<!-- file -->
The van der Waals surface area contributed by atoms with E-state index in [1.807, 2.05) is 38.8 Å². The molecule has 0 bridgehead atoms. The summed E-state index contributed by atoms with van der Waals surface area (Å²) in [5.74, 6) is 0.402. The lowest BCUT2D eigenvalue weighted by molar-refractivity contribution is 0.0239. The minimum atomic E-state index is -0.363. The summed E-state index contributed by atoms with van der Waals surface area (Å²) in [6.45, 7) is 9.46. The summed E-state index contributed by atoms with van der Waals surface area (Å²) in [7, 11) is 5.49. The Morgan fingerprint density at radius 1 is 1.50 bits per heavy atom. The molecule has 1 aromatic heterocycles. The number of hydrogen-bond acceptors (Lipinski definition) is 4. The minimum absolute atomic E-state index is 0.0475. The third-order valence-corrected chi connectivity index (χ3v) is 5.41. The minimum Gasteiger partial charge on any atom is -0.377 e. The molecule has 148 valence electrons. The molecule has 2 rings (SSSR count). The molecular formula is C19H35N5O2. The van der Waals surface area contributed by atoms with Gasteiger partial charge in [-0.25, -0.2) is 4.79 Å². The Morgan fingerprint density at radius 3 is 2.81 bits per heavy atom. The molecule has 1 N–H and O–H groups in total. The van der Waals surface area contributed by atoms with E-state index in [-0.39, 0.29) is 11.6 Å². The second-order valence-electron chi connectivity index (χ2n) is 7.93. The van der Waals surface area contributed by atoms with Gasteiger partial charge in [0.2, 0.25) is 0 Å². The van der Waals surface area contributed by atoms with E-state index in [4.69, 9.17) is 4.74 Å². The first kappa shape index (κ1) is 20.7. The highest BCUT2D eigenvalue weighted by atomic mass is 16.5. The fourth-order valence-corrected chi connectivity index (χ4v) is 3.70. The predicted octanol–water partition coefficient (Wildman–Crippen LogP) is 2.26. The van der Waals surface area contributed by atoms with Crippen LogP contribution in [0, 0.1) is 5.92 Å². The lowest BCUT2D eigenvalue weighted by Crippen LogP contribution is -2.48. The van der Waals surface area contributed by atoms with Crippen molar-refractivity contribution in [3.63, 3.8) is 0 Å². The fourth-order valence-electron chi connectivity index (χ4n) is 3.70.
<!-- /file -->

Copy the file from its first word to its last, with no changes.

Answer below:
The van der Waals surface area contributed by atoms with E-state index in [1.807, 2.05) is 38.8 Å². The molecule has 0 bridgehead atoms. The summed E-state index contributed by atoms with van der Waals surface area (Å²) in [5.74, 6) is 0.402. The lowest BCUT2D eigenvalue weighted by molar-refractivity contribution is 0.0239. The minimum atomic E-state index is -0.363. The summed E-state index contributed by atoms with van der Waals surface area (Å²) in [6.45, 7) is 9.46. The summed E-state index contributed by atoms with van der Waals surface area (Å²) in [7, 11) is 5.49. The Morgan fingerprint density at radius 1 is 1.50 bits per heavy atom. The molecule has 1 aromatic heterocycles. The number of hydrogen-bond acceptors (Lipinski definition) is 4. The minimum absolute atomic E-state index is 0.0475. The third-order valence-corrected chi connectivity index (χ3v) is 5.41. The minimum Gasteiger partial charge on any atom is -0.377 e. The molecule has 148 valence electrons. The molecule has 2 rings (SSSR count). The molecular formula is C19H35N5O2. The van der Waals surface area contributed by atoms with Gasteiger partial charge in [-0.25, -0.2) is 4.79 Å². The Morgan fingerprint density at radius 3 is 2.81 bits per heavy atom. The molecule has 1 N–H and O–H groups in total. The van der Waals surface area contributed by atoms with E-state index in [-0.39, 0.29) is 11.6 Å². The second-order valence-electron chi connectivity index (χ2n) is 7.93. The van der Waals surface area contributed by atoms with Gasteiger partial charge in [0.2, 0.25) is 0 Å². The van der Waals surface area contributed by atoms with E-state index in [4.69, 9.17) is 4.74 Å². The first kappa shape index (κ1) is 20.7. The highest BCUT2D eigenvalue weighted by atomic mass is 16.5. The fourth-order valence-corrected chi connectivity index (χ4v) is 3.70. The predicted octanol–water partition coefficient (Wildman–Crippen LogP) is 2.26. The van der Waals surface area contributed by atoms with Crippen LogP contribution in [0, 0.1) is 5.92 Å². The lowest BCUT2D eigenvalue weighted by Crippen LogP contribution is -2.48. The van der Waals surface area contributed by atoms with Crippen molar-refractivity contribution in [3.63, 3.8) is 0 Å². The fourth-order valence-electron chi connectivity index (χ4n) is 3.70.